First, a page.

in bonga points, onfon, revenue sharing, Safaricom

Safaricom and its Revenue Sharing Model.

Safaricom is Kenya’s biggest company in almost every metric you could care to measure: revenue, profits, tax, users; all of these and more. And yet it’s probably the most complained about company after KPLC. In my family, we’re always complaining about how the network is down, data is down or 3G not working. Complaints about the cost of calls, data, and sending money over Mpesa are voiced every few days. Despite all this we stick with them, and I’m not entirely sure why.
A few weeks ago I was reading about Onfon, a company whose Bonga points buying and selling business was famously shut down after 4 hours active. There was also a company that had signed a deal with Safaricom that gave users the meaning of their  names through a shortcode, what struck me was that revenue was shared with Safaricom 50/50!!! Really. Are you kidding me?!!
Cursory research (Internet and a few conversations) reveals this is the standard with Safaricom.
So let me get this straight, you do the research, build the infrastructure and technology, advertise your stuff, all this coming from your own pocket and that of your shareholders, and Safaricom takes half. For what? Providing the network? Access to its customers? Does that sound fair to you?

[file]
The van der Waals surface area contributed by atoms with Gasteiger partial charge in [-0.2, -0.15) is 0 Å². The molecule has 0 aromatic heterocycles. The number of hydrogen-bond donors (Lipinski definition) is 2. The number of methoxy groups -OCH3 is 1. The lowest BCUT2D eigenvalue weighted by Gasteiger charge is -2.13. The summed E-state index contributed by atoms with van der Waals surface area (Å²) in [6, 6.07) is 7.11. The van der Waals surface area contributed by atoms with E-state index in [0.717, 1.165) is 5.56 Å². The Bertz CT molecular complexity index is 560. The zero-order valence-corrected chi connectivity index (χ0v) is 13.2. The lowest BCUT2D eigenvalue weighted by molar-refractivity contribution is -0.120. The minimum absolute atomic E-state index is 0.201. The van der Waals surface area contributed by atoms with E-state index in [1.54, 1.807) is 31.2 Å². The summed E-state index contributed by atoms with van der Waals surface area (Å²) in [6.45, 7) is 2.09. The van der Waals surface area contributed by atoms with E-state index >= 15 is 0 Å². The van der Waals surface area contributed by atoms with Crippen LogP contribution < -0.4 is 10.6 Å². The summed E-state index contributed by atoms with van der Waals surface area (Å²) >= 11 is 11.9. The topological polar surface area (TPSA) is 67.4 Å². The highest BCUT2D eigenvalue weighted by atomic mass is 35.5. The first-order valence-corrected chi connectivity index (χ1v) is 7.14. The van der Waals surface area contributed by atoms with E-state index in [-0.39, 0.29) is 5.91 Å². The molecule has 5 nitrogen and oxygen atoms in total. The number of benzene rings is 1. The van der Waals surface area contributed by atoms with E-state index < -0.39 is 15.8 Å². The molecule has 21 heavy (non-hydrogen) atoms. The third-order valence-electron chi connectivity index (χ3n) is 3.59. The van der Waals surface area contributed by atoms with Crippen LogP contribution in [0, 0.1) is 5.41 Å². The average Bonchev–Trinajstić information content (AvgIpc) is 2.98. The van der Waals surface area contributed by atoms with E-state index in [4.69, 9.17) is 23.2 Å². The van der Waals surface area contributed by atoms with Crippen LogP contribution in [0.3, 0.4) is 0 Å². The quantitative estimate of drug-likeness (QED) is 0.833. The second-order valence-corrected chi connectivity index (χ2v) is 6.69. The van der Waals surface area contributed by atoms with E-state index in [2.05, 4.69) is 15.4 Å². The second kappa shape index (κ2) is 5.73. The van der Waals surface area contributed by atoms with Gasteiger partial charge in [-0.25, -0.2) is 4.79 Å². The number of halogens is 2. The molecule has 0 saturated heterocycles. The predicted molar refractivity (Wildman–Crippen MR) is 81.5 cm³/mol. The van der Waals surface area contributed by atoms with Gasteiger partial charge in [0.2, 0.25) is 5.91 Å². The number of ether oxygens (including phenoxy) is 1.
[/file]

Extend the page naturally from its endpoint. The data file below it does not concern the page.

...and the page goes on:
Apple and Google take 30% of everything you make on their platforms. For that you get access to their users, to be officially sanctioned by them, possibility of being featured on the front pages of their app stores (huge boost), access to the anonmynised details of your users and inapp purchasing systems. Also if you don’t like it you can do in-app advertising and by pass the 30% all together.
If you had a choice it would be clear which you would choose as a developer. Which brings me to a point that I want to make: choice, or competition if you like, leads to lower costs for everyone as the market chooses the best prices best on supply and demand.
Of course Safaricom is allowed to charge anything it likes to access its network and customer and really I can’t blame them for extracting as much value from their expansive and expensive infrastructure investments. I would do the same, after all, they’re here to serve their customers and deliver value to their shareholders.
I’m excited for the mobile virtual network operators to come into play, perhaps one of them will be able to challenge the giant that is Safaricom and introduce some real competition because clearly the incumbents have failed to check them. Peace!!!
While doing research for this post I found that as an Mpesa dealer you make more on commissions (as a function of percentage) on smaller amounts. Of course what matters is volume.